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Does changing only the admin in Whois mean the ownership has changed?

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Steen

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No, the owner contact is the owner (of the domain).

Many times the admin will be a web host, ISP, tech dept, etc.
 

draqon

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if the domain is at NSI, a change in admin contact often means a change in ownership, cuz the domain is about to be stolen. ;)
 

namedropper

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The name listed as the registrant is supposed to be the owner. As a practical matter, if the name is at a location where you can change the info in the registrant field at a moment's notice, ownership belongs to whomever controls the ability to change that field.
 

jberryhill

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Flying in the face of established policy, Register.com maintains that the Admin contact is the owner. I have no idea why they do that.
 

Theo

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draqon said:
if the domain is at NSI, a change in admin contact often means a change in ownership, cuz the domain is about to be stolen. ;)


Good one! :-D
 

namedropper

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dax said:
AFAIK, the Registrant is the owner of the domain name, no matter if he controls it or not.

Yeah, but if he doesn't control it, lots of places let the Registrant field be changed at any time by whomever does control it.

So, if, say, someone sells you a name, lists you as the registrant, but doesn't give you control, as the a practical matter you don't really own it, as he can list anybody he wants to be the registrant at a moment's notice.
 

Anthony Ng

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We have to look at this at 2 different levels. Technically, yes, if you control the Admin e-mail ALONE, you can do A LOT of things from registrar transfers to even modifying the registrant field (at most registrars). So as an end-user, you have to very careful who is in charge of that. HOWEVER, your last defence is actually the registrant field. That establishes your legal status as the owner of the domain name. Make sure you are properly listed there, or you stand a very slim chance even when you bring your dispute to court. I actually have a client who basically knows nothing about these stuff and was silly enough to let her previous designer registered her domain in his name. Now, this guy is asking for a ransom (a larger than necessary job) in order to transfer it back.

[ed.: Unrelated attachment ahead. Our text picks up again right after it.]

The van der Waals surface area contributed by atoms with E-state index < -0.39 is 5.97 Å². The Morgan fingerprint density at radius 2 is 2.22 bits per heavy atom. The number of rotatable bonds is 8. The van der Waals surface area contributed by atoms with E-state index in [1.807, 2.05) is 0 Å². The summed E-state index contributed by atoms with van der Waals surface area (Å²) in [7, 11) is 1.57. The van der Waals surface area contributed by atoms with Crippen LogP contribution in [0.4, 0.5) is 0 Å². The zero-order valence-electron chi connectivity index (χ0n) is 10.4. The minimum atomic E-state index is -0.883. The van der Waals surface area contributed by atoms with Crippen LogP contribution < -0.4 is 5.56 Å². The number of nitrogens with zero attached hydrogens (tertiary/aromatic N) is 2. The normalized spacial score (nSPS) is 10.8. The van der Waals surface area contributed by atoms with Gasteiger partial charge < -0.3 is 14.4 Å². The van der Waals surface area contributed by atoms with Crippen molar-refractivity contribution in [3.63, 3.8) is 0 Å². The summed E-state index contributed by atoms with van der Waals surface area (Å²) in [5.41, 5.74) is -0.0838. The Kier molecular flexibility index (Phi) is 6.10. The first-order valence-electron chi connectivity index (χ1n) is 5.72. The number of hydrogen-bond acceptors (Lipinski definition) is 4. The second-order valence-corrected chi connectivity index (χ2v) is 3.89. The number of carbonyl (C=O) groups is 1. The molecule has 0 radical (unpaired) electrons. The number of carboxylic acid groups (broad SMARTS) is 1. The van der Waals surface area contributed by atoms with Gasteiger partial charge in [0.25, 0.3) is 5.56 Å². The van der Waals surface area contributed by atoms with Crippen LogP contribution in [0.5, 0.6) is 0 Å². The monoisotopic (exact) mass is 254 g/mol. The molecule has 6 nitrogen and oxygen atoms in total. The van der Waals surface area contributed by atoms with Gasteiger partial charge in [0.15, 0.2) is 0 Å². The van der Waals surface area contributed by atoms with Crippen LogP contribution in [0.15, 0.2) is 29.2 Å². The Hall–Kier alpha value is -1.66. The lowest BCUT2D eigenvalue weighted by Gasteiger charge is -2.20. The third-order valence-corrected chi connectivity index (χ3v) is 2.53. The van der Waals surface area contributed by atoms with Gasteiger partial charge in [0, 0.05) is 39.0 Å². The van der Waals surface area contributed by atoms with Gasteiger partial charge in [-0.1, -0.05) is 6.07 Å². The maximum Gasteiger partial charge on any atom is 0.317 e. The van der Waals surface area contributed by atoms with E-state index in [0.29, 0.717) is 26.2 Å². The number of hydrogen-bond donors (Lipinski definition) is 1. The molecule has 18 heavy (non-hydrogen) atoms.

namedropper

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Heck, at many registrars you don't even have to be listed as Admin, you just have to know the account name and password that controls that name. Everything that appears in whois can be changed at a moment's notice. If you don't actually control it you'd have a neary impossible task to try to get control if the registrant and whois info gets changed. Own and control or else you could be very sorry.
 

dax

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Namedropper wrote: "So, if, say, someone sells you a name, lists you as the registrant, but doesn't give you control, as the a practical matter you don't really own it, as he can list anybody he wants to be the registrant at a moment's notice."


Namedropper, you are right. Practically thats true. In theory its just like nameslave said. The key thing is prooving your registrant/ownership status. And this can be done by contacting the registrar, who should track whois changes...
 

Anthony Ng

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That's exactly what I mean by 2 different levels. ;) Getting a car key doesn't mean that you OWN the car, even though you can joyride or even sell it to some underground garage.
 
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